In 1826, d' Aroval reported a form of enteritis which occurred in some cattle with chronic diarrhea. Hansen and Nielsen in 1881 observed the thickening and corrugation of the intestinal mucosa of cattle dying from this special form of enteritis. It was in 1895 that Johne and Frothingham described the disease and demonstrated the presence of acid-fast bacilli in sections of diseased intestine. The presence of acid-fast bacilli, indistinguishable from the tubercle bacillus, made them think the condition was an atypical or unusual form of tuberculosis. Their thoughts were shared by Robert Koch. In 1906, Bang re-evaluated the disorder, determined it was not tuberculosis, and called it pseudo-tuberculous enteritis or Johne's disease. Between 1902 and 1908, pseudo-tuberculous enteritis of cattle was reported from Denmark, Germany, France, Norway, Holland, Belgium, Switzerland, and the United States. Twort isolated the causative organism in 1910 and named it Mycobacterium enteriditis chronicae pseudotuberculosae bovis johne. The disease later became known as paratuberculosis, or Johne's disease, and the causative agent, Mycobacterium paratuberculosis. The name Mycobacterium johnei has been used in the past as a synonym of M. paratuberculosis, but is not an accepted name and should thus be avoided. In 1990, Thorel et al., renamed the organism Mycobacterium avium subspecies paratuberculosis and is commonly abbreviated as "MAP". Both Mycobacterium avium subspecies paratuberculosis and Mycobacterium paratuberculosis are accepted taxonomic names of the organism.
Paratuberculosis in animals, also known as Johne's disease, is a chronic granulomatous inflammatory disease of the gastrointestinal tract of ruminant and other animals caused by infection with Mycobacterium paratuberculosis. Infection usually occurs within the first 30-days of life, but the disease does not manifest itself for years; signs of infection usually appear during early adulthood. There is no treatment and diagnostic testing is ineffective in identifying most animals during the early asymptomatic phases of the disease.
Since first being identified, the disease has spread throughout the world's livestock populations causing substantial economic losses in the cattle, sheep, and goat industries. Efforts to control the spread of the disease among domestic livestock populations have been largely ineffective, and the disease is now recognized in every country of the world. In the USA, the disease has gone from rare to endemic over the past century. Currently, 8-34% of all dairy cattle and 22-68% of dairy cows are M. paratuberculosis infected.
The primary mode of infection is via the fecal-oral route. Adult animals with clinical disease may shed more than 108 infectious organisms per gram of feces and, considering an average cow defecates 20-40 kg per day, environmental contamination may be great. Animals are generally infected at an early age (<30 days of age), as an age-dependent resistance appears to develop, but clinical signs do not generally occur until 3-5 years of age (early adolescence to prime of life). The severity and onset of clinical disease is dependent on such factors as level of environmental contamination (exposure dose), genetic susceptibility (inter- and intra-species differences in susceptibility), immunologic responses (maturity: age), and virulence of the M. paratuberculosis strain.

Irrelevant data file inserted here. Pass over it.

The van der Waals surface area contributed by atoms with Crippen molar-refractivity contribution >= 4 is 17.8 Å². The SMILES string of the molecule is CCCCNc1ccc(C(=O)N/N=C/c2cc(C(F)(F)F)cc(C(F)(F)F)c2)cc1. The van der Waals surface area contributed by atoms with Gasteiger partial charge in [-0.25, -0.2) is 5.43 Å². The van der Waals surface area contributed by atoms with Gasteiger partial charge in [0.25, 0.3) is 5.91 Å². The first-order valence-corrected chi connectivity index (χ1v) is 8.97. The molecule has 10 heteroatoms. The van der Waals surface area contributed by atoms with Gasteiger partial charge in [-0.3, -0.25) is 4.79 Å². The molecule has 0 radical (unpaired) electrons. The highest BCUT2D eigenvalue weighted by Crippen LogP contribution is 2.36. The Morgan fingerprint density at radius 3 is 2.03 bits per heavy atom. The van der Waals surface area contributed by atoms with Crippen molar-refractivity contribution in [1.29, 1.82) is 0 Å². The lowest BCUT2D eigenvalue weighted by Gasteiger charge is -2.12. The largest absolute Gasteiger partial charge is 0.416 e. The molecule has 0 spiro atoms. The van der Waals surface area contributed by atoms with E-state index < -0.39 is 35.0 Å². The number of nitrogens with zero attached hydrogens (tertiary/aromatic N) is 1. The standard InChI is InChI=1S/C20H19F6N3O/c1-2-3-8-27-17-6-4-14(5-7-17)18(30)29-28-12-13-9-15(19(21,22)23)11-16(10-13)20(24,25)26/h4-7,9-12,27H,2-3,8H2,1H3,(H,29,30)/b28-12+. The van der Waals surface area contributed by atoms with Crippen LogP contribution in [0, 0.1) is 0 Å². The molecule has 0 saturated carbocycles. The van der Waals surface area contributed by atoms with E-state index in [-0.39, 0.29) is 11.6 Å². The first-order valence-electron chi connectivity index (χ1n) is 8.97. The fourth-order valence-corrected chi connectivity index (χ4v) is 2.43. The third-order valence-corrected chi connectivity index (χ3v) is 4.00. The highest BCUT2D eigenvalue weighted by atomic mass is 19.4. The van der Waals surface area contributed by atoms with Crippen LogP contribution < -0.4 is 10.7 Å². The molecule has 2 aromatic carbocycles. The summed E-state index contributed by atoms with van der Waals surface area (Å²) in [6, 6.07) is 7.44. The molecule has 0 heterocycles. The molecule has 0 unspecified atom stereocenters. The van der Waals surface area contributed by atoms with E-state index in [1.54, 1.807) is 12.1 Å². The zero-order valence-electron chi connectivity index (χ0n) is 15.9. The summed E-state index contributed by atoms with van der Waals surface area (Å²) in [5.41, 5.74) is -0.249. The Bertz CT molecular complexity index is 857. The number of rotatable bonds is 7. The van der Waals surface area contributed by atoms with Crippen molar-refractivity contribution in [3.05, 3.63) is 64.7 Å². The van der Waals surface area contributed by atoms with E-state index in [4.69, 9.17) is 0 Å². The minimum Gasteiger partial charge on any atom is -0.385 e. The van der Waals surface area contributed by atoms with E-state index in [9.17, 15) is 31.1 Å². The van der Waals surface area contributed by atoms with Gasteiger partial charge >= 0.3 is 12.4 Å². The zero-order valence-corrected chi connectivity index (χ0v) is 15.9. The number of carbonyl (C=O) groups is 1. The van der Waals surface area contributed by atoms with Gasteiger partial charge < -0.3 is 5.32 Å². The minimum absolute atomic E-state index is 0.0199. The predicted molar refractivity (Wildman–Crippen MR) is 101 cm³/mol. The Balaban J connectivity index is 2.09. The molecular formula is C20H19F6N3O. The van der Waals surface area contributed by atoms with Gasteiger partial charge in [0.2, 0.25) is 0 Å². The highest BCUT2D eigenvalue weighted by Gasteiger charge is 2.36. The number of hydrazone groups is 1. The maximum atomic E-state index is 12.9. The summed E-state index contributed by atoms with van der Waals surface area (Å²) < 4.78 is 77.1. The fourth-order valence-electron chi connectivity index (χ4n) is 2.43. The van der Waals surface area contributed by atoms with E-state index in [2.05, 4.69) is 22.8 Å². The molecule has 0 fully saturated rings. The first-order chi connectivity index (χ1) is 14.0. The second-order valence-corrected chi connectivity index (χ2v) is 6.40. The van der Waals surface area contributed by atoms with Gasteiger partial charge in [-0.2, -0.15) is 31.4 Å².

The pathologic and immunologic natural history of the disease most closely resembles that of leprosy with tuberculoid and lepromatoid stages and a bipolar immunologic profile during the course of disease. Whereas M. tuberculosis has a predilection for the lungs and M. leprae for the skin and peripheral nerves, M. paratuberculosis has it for intestinal tissues. It is possible that M. paratuberculosis damages intestinal neurons in the same fashion that M. leprae damages peripheral nerves in leprosy. Experimental infections have clearly demonstrated that intravenous injection and intra-tracheal inoculation of the organism results, not in a systemic disease, but in a gastrointestinal disease. Experimental studies have also shown that, although extra-intestinal lesions are common and contain acid-fast bacilli, the organism fails to replicate outside the tissues of the gastrointestinal tract. Although infection may occur anywhere from the tonsils to the rectum, the most common site of infection is the terminal ileum, most often near the ileo-cecal valve. The mechanisms and reasons why M. paratuberculosis specifically homes to, and replicates in, the gastrointestinal tissues have not been elucidated.
Although primarily a disease of ruminant animals, under select and undefined conditions, monogastric animals, including nonhuman primates may also become infected and develop intestinal disease. Despite the wide host range, M. paratuberculosis has historically been considered innocuous in humans; it has only recently been specifically classified as a biohazard Level II agent and its innocuous nature in humans questioned.
Immunologic tests fail to identify most animals during subclinical infection and cultivation of the organism is problematic, requiring specialized media, long incubation periods, and experienced personnel. Mycobacterium paratuberculosis is an extremely fastidious acid-fast bacillus that requires 8-16 weeks (or longer) for growth on artificial media; some strains fail to grow. Because of an apparent inability to synthesize the iron chelating siderophore mycobactin, an exogenous source of mycobactin is required for its growth in artificial egg-based media.
For more information, go to: